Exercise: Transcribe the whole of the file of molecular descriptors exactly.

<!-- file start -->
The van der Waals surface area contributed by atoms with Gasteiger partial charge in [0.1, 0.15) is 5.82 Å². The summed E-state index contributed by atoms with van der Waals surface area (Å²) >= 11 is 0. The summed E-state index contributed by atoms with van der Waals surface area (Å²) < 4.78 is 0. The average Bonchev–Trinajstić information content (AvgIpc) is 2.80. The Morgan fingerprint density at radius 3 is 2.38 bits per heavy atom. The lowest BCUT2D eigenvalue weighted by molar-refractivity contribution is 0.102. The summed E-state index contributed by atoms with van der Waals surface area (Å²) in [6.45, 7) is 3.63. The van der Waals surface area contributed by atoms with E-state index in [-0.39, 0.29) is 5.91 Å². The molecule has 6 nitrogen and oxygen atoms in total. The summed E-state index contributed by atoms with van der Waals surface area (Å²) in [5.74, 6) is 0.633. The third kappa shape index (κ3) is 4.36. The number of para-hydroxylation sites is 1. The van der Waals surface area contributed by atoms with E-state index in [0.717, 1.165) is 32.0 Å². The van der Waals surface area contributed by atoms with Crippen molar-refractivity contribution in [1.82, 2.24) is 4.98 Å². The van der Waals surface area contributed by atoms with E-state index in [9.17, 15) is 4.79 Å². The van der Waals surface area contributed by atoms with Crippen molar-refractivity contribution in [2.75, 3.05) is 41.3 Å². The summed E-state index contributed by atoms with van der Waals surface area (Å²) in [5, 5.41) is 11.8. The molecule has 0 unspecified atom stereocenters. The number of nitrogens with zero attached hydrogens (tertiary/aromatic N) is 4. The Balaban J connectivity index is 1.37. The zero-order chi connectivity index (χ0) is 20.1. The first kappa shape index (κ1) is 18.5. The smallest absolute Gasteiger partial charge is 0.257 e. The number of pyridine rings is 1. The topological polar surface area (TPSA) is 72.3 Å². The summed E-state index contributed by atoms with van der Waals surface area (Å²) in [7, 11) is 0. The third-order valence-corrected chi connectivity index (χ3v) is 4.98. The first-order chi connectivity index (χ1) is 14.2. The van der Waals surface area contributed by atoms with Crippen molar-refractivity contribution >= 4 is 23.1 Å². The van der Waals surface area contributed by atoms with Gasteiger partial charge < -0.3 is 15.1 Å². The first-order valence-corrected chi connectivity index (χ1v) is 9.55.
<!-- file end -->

The van der Waals surface area contributed by atoms with Gasteiger partial charge in [0.1, 0.15) is 5.82 Å². The summed E-state index contributed by atoms with van der Waals surface area (Å²) >= 11 is 0. The summed E-state index contributed by atoms with van der Waals surface area (Å²) < 4.78 is 0. The average Bonchev–Trinajstić information content (AvgIpc) is 2.80. The Morgan fingerprint density at radius 3 is 2.38 bits per heavy atom. The lowest BCUT2D eigenvalue weighted by molar-refractivity contribution is 0.102. The summed E-state index contributed by atoms with van der Waals surface area (Å²) in [6.45, 7) is 3.63. The van der Waals surface area contributed by atoms with E-state index in [-0.39, 0.29) is 5.91 Å². The molecule has 6 nitrogen and oxygen atoms in total. The summed E-state index contributed by atoms with van der Waals surface area (Å²) in [5.74, 6) is 0.633. The third kappa shape index (κ3) is 4.36. The number of para-hydroxylation sites is 1. The van der Waals surface area contributed by atoms with E-state index in [0.717, 1.165) is 32.0 Å². The van der Waals surface area contributed by atoms with Crippen molar-refractivity contribution in [1.82, 2.24) is 4.98 Å². The van der Waals surface area contributed by atoms with E-state index in [9.17, 15) is 4.79 Å². The van der Waals surface area contributed by atoms with Crippen molar-refractivity contribution in [2.75, 3.05) is 41.3 Å². The summed E-state index contributed by atoms with van der Waals surface area (Å²) in [5, 5.41) is 11.8. The molecule has 0 unspecified atom stereocenters. The number of nitrogens with zero attached hydrogens (tertiary/aromatic N) is 4. The Balaban J connectivity index is 1.37. The zero-order chi connectivity index (χ0) is 20.1. The first kappa shape index (κ1) is 18.5. The smallest absolute Gasteiger partial charge is 0.257 e. The number of pyridine rings is 1. The topological polar surface area (TPSA) is 72.3 Å². The summed E-state index contributed by atoms with van der Waals surface area (Å²) in [7, 11) is 0. The third-order valence-corrected chi connectivity index (χ3v) is 4.98. The first-order chi connectivity index (χ1) is 14.2. The van der Waals surface area contributed by atoms with Crippen molar-refractivity contribution >= 4 is 23.1 Å². The van der Waals surface area contributed by atoms with Gasteiger partial charge < -0.3 is 15.1 Å². The first-order valence-corrected chi connectivity index (χ1v) is 9.55.